Benefitting twice over
IN TAMIL Nadu, some municipal corporations have begun to sell organic manure to farmers. This not only solves the problem of waste disposal but also supplements their budgets. In 1992-93, the Thanjavur municipal corporation sold 11,790 tonnes of organic manure for Rs 1.69 lakh.
The manure consists largely of wastes from slaughter houses and vegetable markets, besides domestic waste. And, along with the elements of sound business practice and organic farming present in this operation is a dose of good old superstition: A dead dog is put on every heap of garbage because it is believed this helps accelerate decomposition.
However, in most cases, the manure is not decomposed properly. T Anbazakan, Thanjavur's municipal health officer, says this is because of untrained sanitary inspectors and the huge demand from the farmers, who don't wait for the waste to decompose properly. Glass and metal pieces in the compost can hurt farmers and their animals.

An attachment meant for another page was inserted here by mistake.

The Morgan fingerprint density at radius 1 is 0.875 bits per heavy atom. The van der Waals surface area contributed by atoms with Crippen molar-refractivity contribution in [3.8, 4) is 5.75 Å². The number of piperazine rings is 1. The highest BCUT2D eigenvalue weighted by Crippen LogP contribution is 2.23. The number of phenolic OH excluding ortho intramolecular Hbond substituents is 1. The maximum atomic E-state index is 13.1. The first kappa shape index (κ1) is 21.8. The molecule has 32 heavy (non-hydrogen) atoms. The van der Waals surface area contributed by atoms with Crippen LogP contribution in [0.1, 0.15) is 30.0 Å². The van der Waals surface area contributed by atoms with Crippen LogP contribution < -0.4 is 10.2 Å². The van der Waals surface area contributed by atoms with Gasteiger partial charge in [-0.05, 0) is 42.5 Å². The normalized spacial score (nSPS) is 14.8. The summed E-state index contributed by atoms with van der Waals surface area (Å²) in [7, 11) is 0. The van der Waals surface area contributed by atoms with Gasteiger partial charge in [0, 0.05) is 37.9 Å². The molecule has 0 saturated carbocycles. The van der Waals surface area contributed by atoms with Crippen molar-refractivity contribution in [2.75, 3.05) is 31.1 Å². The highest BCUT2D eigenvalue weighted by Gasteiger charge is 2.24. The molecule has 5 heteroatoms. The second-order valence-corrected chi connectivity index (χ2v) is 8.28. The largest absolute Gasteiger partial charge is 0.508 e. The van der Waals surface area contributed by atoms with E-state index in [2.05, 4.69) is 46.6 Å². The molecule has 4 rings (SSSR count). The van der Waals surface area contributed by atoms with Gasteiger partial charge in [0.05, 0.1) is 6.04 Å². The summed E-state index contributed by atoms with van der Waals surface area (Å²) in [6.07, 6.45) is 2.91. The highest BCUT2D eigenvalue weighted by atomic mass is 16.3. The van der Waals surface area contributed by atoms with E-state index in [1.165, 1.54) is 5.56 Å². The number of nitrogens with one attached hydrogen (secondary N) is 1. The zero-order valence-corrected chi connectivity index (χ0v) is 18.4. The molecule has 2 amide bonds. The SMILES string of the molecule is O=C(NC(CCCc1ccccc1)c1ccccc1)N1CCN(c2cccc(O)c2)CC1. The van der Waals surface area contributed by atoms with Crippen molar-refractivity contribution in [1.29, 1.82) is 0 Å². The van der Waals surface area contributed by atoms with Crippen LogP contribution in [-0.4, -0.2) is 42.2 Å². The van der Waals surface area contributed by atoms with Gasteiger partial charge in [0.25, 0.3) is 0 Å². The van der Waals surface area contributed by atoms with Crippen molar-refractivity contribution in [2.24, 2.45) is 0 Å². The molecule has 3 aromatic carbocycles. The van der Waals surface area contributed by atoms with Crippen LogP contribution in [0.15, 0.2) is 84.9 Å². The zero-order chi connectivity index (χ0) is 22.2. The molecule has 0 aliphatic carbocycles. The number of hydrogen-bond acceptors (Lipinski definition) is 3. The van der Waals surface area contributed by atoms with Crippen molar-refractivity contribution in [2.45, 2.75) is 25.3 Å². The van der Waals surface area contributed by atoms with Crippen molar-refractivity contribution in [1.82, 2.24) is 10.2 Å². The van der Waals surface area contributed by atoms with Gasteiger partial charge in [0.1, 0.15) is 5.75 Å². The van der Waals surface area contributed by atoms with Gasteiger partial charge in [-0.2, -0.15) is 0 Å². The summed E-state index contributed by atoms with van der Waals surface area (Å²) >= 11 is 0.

Says V Govindaraju Thajirayer, a farmer of Kovilur district who has used municipal-supplied compost for the last decade, "Most farmers employ labourers to remove the glass, but even then pieces remain and cause injuries." But N Thirunavukarasu, a sanitary inspector in Thanjavur municipality, alleges, "Farmers exert political pressure to buy compost and as a result, we are forced to sell semi-decomposed heaps."
Though Thanjavur municipality has got the state award for best compost management thrice, it hardly spends anything on the people who collect the waste and prepare the compost heaps. P Seperumal, a municipality scavenger, says, "We are supposed to be given gloves to protect us from glass and metal shards but we have never seen them. Oil and soap are supposed to be provided once a month, but we get them only once in six months, if at all."
Asked to comment, junior officials make the usual excuses of shortages of funds and look away in embarrassment and municipal commissioner S Meiayazakan simply says, "No comment."
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